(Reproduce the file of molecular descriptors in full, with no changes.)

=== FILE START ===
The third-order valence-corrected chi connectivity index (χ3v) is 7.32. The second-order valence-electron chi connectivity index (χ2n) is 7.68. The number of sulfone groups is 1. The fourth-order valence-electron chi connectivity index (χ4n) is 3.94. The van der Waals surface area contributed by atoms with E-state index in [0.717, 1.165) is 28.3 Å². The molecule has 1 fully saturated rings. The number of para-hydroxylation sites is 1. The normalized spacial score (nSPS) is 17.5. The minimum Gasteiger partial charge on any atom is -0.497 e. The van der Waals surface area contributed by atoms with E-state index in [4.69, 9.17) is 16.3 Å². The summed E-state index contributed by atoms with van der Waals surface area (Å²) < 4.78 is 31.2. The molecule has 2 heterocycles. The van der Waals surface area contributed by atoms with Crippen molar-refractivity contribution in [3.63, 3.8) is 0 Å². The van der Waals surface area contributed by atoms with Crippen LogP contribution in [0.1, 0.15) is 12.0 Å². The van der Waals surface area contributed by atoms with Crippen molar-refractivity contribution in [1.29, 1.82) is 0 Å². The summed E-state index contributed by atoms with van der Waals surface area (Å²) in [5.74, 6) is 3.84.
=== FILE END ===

The third-order valence-corrected chi connectivity index (χ3v) is 7.32. The second-order valence-electron chi connectivity index (χ2n) is 7.68. The number of sulfone groups is 1. The fourth-order valence-electron chi connectivity index (χ4n) is 3.94. The van der Waals surface area contributed by atoms with E-state index in [0.717, 1.165) is 28.3 Å². The molecule has 1 fully saturated rings. The number of para-hydroxylation sites is 1. The normalized spacial score (nSPS) is 17.5. The minimum Gasteiger partial charge on any atom is -0.497 e. The van der Waals surface area contributed by atoms with E-state index in [4.69, 9.17) is 16.3 Å². The summed E-state index contributed by atoms with van der Waals surface area (Å²) < 4.78 is 31.2. The molecule has 2 heterocycles. The van der Waals surface area contributed by atoms with Crippen molar-refractivity contribution in [3.63, 3.8) is 0 Å². The van der Waals surface area contributed by atoms with Crippen LogP contribution in [0.1, 0.15) is 12.0 Å². The van der Waals surface area contributed by atoms with Crippen molar-refractivity contribution in [1.29, 1.82) is 0 Å². The summed E-state index contributed by atoms with van der Waals surface area (Å²) in [5.74, 6) is 3.84.